In the unlikely event of you not knowing the meaning of egregiously , it means in an outstandingly bad way; shockingly : The High Court could not have been more precise.

The High Court issued the following guidelines insofar as the recoveries are concerned-

1. There shall be no recovery of tax within the time limit for filing an appeal and when a stay application is filed in a properly instituted appeal, before the stay application is disposed of by the Appellate Authority;

2. Even when the stay application is disposed of, the recovery shall be initiated only after a reasonable period so as to enable the assessee to move a higher forum;

3. However, in cases where the Assessing Officer has reason to believe that the assessee may defeat the demand or that it is expedient in the interest of Revenue, as is provided under the proviso to Section 78, there can be a recovery but with notice to the assessee, which notice shows the reasons for initiating it and specifies the lesser time within which the assessee is directed to satisfy the dues;

4. Though a bank account could be attached; before withdrawing the amount, reasonable prior notice should be furnished to the assessee to enable the assessee to make a representation or seek recourse to a remedy in law;

The High Court reminded the Tax Authorities, that the 'authorities under the tax enactment shall not act as a mere tax gatherer but act as a quasi-judicial authority vested with the public duty of protecting the interest of the Revenue while at the same time balancing the need to mitigate the hardship to the assessee' .

The High Court also observed:

1. We cannot but find a definite overreach by the tax authority, the officer who issued the order, to surreptitiously recover the amounts, without proper intimation being given to the assessee or a time specified for the assessee to satisfy the demands.

2. The reasons stated by the officer kept hidden within the folds of the files were also not convincing.

3. The close of the assessment year and one or two days of bank holidays, we are not convinced, are sufficient reasons to forfeit the amounts kept in the account of a running business.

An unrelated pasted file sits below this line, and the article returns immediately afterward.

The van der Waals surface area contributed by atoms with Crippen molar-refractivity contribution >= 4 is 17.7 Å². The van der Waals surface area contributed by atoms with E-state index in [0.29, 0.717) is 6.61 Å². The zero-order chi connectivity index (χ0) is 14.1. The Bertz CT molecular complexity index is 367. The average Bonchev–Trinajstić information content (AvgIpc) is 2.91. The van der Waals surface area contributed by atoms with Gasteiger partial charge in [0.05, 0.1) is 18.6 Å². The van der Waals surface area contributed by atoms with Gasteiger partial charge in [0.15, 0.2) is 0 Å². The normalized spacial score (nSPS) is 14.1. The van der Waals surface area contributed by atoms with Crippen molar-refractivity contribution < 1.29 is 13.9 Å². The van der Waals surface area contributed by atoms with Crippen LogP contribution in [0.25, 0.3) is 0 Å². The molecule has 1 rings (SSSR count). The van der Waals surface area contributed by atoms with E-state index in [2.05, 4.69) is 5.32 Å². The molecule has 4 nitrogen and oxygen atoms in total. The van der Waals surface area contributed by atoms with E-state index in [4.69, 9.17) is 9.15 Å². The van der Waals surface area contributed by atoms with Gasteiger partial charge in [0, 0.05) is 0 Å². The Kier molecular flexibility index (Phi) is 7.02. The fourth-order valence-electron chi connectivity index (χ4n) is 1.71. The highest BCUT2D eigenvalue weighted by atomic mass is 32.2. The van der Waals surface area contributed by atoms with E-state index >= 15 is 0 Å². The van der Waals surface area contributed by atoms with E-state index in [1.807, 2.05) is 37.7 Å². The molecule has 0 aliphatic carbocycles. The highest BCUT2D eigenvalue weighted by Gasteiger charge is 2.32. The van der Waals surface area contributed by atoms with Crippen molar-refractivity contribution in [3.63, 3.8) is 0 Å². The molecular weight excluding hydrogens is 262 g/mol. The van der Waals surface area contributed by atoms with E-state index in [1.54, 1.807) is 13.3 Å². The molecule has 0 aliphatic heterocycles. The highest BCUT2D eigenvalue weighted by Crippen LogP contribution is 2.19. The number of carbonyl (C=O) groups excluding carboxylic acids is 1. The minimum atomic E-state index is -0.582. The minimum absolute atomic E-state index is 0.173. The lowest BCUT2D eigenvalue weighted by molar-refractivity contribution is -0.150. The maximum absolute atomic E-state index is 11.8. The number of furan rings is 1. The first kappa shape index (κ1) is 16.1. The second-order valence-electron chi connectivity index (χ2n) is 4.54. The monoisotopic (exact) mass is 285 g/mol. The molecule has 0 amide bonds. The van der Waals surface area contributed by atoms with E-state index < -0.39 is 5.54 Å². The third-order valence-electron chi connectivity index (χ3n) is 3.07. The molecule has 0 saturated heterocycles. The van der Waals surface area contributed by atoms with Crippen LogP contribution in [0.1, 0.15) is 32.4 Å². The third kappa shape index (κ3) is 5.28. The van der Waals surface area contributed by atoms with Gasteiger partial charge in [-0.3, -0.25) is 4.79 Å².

4. The State and its revenues would not collapse if the said amounts were not recovered but there is every chance of a business folding up without liquid funds being available to it, especially a running concern with liabilities to its employees, its other creditors and so on and so forth.

5. The actions of the Tax Authorities, under the taxing statute should be tempered with good conscience and judicious reasoning, which in the instant case was in complete derogation of the established principles of rule of law;

6. The tax authority should also act as a facilitator of business and economy and not merely as an extortionist, always looking to have the pound of flesh, to satisfy his hierarchical superiors to push his/her personal agendas. We have no doubt that the action complained of, was high handed and arbitrary.

The High Court held:

what was required to be paid by the assessee, for maintaining an appeal before the Appellate Tribunal, if constituted, was Rs. 7,56,644/- being the twenty per cent of the tax dues. Hence, the balance amounts from the total sums forfeited of Rs. 69,88,322 recovered shall be paid over to the assessee within a period of two weeks from today, failing which interest shall run at the rate of 12 per cent per annum.

The officer who issued the order, who acted in complete derogation of the statutory provisions and established principles of law, should pay an amount of Rs. 5,000/- (five thousand) as cost to the assessee.

I can't leave you without a few more quotes from Justice Krishna Iyer's judgement mentioned in the beginning of this Jest.

The law was uncertain and was often overzealously interpreted against the assessees by the Caesarist officials of the department.

'Heads I win, tails you lose''-was the comfortable position of the Revenue, thanks to the draconic attitude of the tax collectors to view with hostility any legitimate claim for exemption. The purchasing public eventually suffered, as the merchants were not eager for pyrrhic victories by litigating for tax exemption.

The persistence of the department drove dealers to achieve victorious futilities, for, at the end of the litigation, they did succeed in law but lost in fact.

Certainly, the fiscal minions of Government, if they blatantly misuse power and overtax to bring discredit to a benignant State, must be publicly punished since respect for the law is not a one-way street .

After all, the reality of rights is their actual enjoyment by the citizen and not a theoretical set of magnificent grants.

''An acre in Middlesex'', said Macaulay, ''is better than a principality in Utopia''.

Tail spark: Chief Justice K Vinod Chandran is famous for his humour. Speaking at the full court reference held at the Kerala High Court in honour of his elevation, Justice K Vinod Chandran said , "It was said that my elevation was delayed. But it brought joy to my admirers; only a few, for they wanted me here. And also my detractors; quite a few who rejoiced at the denial. Hence, eventually, I made everyone happy."

Until Next week